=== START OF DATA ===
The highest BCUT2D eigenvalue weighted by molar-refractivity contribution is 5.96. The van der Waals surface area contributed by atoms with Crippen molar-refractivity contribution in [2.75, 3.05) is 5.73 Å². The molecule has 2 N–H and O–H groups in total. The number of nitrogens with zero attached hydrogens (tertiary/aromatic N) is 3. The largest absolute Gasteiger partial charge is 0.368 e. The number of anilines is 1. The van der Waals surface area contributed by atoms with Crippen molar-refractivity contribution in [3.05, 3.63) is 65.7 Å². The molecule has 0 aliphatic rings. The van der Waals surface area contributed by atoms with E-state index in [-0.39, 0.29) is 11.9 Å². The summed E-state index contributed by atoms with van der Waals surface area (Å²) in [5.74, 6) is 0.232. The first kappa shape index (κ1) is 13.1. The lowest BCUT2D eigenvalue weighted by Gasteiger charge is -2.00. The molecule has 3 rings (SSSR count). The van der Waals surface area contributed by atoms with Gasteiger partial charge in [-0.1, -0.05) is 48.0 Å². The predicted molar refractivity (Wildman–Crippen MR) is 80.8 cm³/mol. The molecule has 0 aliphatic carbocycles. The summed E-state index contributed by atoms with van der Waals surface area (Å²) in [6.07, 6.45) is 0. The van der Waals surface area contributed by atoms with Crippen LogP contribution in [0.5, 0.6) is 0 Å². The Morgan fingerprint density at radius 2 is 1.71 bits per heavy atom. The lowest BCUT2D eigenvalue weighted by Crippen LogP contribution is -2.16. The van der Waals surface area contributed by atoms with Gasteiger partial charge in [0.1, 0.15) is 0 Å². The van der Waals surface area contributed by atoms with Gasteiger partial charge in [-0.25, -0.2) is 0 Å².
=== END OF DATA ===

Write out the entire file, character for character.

The highest BCUT2D eigenvalue weighted by molar-refractivity contribution is 5.96. The van der Waals surface area contributed by atoms with Crippen molar-refractivity contribution in [2.75, 3.05) is 5.73 Å². The molecule has 2 N–H and O–H groups in total. The number of nitrogens with zero attached hydrogens (tertiary/aromatic N) is 3. The largest absolute Gasteiger partial charge is 0.368 e. The number of anilines is 1. The van der Waals surface area contributed by atoms with Crippen molar-refractivity contribution in [3.05, 3.63) is 65.7 Å². The molecule has 0 aliphatic rings. The van der Waals surface area contributed by atoms with E-state index in [-0.39, 0.29) is 11.9 Å². The summed E-state index contributed by atoms with van der Waals surface area (Å²) in [5.74, 6) is 0.232. The first kappa shape index (κ1) is 13.1. The lowest BCUT2D eigenvalue weighted by Gasteiger charge is -2.00. The molecule has 3 rings (SSSR count). The van der Waals surface area contributed by atoms with Gasteiger partial charge in [-0.1, -0.05) is 48.0 Å². The predicted molar refractivity (Wildman–Crippen MR) is 80.8 cm³/mol. The molecule has 0 aliphatic carbocycles. The summed E-state index contributed by atoms with van der Waals surface area (Å²) in [6.07, 6.45) is 0. The van der Waals surface area contributed by atoms with Crippen LogP contribution in [0.5, 0.6) is 0 Å². The Morgan fingerprint density at radius 2 is 1.71 bits per heavy atom. The lowest BCUT2D eigenvalue weighted by Crippen LogP contribution is -2.16. The van der Waals surface area contributed by atoms with Gasteiger partial charge in [0.1, 0.15) is 0 Å². The van der Waals surface area contributed by atoms with Gasteiger partial charge in [-0.25, -0.2) is 0 Å².